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file size, then MD5, and only then byte for byte check. –  Brad Gilbert Jan 4 '09 at 4:19
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@Kent - I 100% aggree with you. It is laziness to disregard something because it is very unlikely, even as unlikely as we are talking about. I'd be annoyed if some of my data was destroyed just becasue the person who wrote the program thought that something was too unlikely to bother coding for. –  Joe Taylor Nov 22 '10 at 16:06
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It's a one liner on unix like (including linux) OSes or Windows with Cygwin installed:

find . -type f -print0 | xargs -0 shasum | sort |
  perl -ne '$sig=substr($_, 0, 40); $file=substr($_, 42); \
    unlink $file if $sig eq $prev; $prev = $sig'

md5sum (which is about 50% faster) can be used if you know there is no deliberately created collisions (you'd have better chance to win 10 major lotteries than the chance to find one naturally occurring md5 collision.)

If you want to see all the dups you have instead of removing them just change the unlink $file part to print $file, "\n".

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1  
You can use -print0 and xargs-0 to catch spaces as well, but find also has an -exec option that's useful here: find . -type f -exec shasum {} \; | sort ... Also: You shouldn't use @F (-a) because it won't work with spaces. Try substr instead. –  geocar Jan 2 '09 at 3:42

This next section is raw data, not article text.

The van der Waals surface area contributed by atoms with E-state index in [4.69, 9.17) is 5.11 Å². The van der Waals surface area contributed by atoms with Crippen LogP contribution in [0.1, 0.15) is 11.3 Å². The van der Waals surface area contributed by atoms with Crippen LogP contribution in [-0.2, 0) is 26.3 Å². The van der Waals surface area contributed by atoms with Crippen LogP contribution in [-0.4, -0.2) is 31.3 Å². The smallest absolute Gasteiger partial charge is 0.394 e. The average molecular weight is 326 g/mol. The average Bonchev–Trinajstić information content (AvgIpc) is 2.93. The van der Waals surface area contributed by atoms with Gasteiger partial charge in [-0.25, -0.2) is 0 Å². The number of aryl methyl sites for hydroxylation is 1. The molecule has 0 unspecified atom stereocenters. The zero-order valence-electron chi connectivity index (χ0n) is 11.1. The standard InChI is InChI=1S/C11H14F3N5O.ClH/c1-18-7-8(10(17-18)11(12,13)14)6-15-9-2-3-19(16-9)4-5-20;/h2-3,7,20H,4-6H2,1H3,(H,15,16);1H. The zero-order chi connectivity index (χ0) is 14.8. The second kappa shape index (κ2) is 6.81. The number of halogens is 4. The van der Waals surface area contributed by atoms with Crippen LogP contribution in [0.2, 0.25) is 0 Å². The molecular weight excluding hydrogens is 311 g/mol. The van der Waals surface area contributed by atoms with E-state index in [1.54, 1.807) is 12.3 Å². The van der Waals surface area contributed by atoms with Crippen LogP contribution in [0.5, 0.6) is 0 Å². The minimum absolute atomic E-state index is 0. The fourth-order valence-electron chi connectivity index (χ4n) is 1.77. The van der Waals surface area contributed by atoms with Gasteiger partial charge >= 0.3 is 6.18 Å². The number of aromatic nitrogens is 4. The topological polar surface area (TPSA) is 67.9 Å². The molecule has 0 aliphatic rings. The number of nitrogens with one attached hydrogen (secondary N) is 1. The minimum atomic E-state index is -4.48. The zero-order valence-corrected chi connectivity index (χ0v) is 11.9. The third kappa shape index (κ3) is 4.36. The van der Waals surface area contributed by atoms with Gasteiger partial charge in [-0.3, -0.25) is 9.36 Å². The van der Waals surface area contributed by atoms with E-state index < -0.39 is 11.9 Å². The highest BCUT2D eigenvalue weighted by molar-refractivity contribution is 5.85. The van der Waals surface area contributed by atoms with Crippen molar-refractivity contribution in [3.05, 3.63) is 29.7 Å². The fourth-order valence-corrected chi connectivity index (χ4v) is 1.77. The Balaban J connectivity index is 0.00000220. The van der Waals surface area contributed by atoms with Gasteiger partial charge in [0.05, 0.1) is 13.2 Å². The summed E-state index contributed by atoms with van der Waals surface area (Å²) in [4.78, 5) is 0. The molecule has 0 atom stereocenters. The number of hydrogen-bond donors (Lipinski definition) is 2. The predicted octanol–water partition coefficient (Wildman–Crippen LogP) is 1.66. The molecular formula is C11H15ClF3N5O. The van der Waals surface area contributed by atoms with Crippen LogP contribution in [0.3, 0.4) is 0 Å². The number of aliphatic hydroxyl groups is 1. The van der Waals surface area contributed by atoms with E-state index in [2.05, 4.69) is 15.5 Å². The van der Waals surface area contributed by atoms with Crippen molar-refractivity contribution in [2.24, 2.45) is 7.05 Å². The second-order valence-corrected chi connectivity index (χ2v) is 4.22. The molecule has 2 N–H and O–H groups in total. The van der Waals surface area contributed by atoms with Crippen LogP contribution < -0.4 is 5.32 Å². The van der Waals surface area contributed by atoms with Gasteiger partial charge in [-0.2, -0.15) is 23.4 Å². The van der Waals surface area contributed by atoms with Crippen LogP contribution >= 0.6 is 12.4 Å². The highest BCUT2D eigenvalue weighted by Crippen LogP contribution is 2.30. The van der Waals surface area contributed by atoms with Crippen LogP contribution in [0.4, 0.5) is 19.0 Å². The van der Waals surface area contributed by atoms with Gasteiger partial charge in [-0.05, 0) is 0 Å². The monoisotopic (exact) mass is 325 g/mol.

Good call, geocar. Updated the answer with your suggestions. –  obecalp Jan 2 '09 at 3:58
    
"md5sum (which is about 50% faster) can be used if you know there is no deliberately created collisions" - exactly –  Greg Dean Jan 2 '09 at 6:34
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I've used fdupes (written in C) and freedups (Perl) on Unix systems, and they might work on Windows as well; there are also similar ones that are claimed to work on Windows: dupmerge, liten (written in Python), etc.

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Perl and Python software should work identically on Windows and *nix systems, assuming details of the filesystem don't matter. –  CarlF Nov 3 '10 at 12:51
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To remove duplicate images on Windows take a look at DupliFinder. It can compare pictures by a variety of criteria such as name, size, and actual image information.

For other tools to remove duplicate files take a look at this Lifehacker article.

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Instead of DupliFinder, try the forked project instead, DeadRinger. We've fixed a ton of bugs in the original project, added a bunch of new features, and dramatically improved performance.

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One option can be Dupkiller.

DupKiller is one of the fastest and the most powerful tools for searching and removing duplicate or similar files on your computer. Complicated algorithms, built in its searching mechanism, perform high results — rapid file search. A lot of options allow to flexibly customizing the search.

enter image description here